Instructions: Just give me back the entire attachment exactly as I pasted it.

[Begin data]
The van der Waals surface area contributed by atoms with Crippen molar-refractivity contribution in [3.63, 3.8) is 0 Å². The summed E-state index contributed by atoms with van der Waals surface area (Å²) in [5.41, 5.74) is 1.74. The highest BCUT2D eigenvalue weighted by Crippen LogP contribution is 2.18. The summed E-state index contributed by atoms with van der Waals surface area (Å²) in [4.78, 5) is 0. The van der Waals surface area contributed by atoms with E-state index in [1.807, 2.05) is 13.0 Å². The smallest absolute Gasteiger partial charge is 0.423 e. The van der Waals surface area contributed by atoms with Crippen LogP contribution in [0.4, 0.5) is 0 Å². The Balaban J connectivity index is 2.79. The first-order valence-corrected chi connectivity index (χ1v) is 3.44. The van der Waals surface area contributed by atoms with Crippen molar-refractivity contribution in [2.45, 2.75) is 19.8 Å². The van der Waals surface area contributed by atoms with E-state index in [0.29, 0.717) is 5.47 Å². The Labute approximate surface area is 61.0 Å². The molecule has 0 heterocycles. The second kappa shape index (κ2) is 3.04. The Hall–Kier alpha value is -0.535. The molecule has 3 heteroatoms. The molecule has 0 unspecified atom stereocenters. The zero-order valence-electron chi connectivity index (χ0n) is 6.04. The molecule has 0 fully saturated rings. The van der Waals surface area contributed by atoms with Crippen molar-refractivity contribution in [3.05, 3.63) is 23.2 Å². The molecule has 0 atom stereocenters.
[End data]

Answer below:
The van der Waals surface area contributed by atoms with Crippen molar-refractivity contribution in [3.63, 3.8) is 0 Å². The summed E-state index contributed by atoms with van der Waals surface area (Å²) in [5.41, 5.74) is 1.74. The highest BCUT2D eigenvalue weighted by Crippen LogP contribution is 2.18. The summed E-state index contributed by atoms with van der Waals surface area (Å²) in [4.78, 5) is 0. The van der Waals surface area contributed by atoms with E-state index in [1.807, 2.05) is 13.0 Å². The smallest absolute Gasteiger partial charge is 0.423 e. The van der Waals surface area contributed by atoms with Crippen LogP contribution in [0.4, 0.5) is 0 Å². The Balaban J connectivity index is 2.79. The first-order valence-corrected chi connectivity index (χ1v) is 3.44. The van der Waals surface area contributed by atoms with Crippen molar-refractivity contribution in [2.45, 2.75) is 19.8 Å². The van der Waals surface area contributed by atoms with E-state index in [0.29, 0.717) is 5.47 Å². The Labute approximate surface area is 61.0 Å². The molecule has 0 heterocycles. The second kappa shape index (κ2) is 3.04. The Hall–Kier alpha value is -0.535. The molecule has 3 heteroatoms. The molecule has 0 unspecified atom stereocenters. The zero-order valence-electron chi connectivity index (χ0n) is 6.04. The molecule has 0 fully saturated rings. The van der Waals surface area contributed by atoms with Crippen molar-refractivity contribution in [3.05, 3.63) is 23.2 Å². The molecule has 0 atom stereocenters.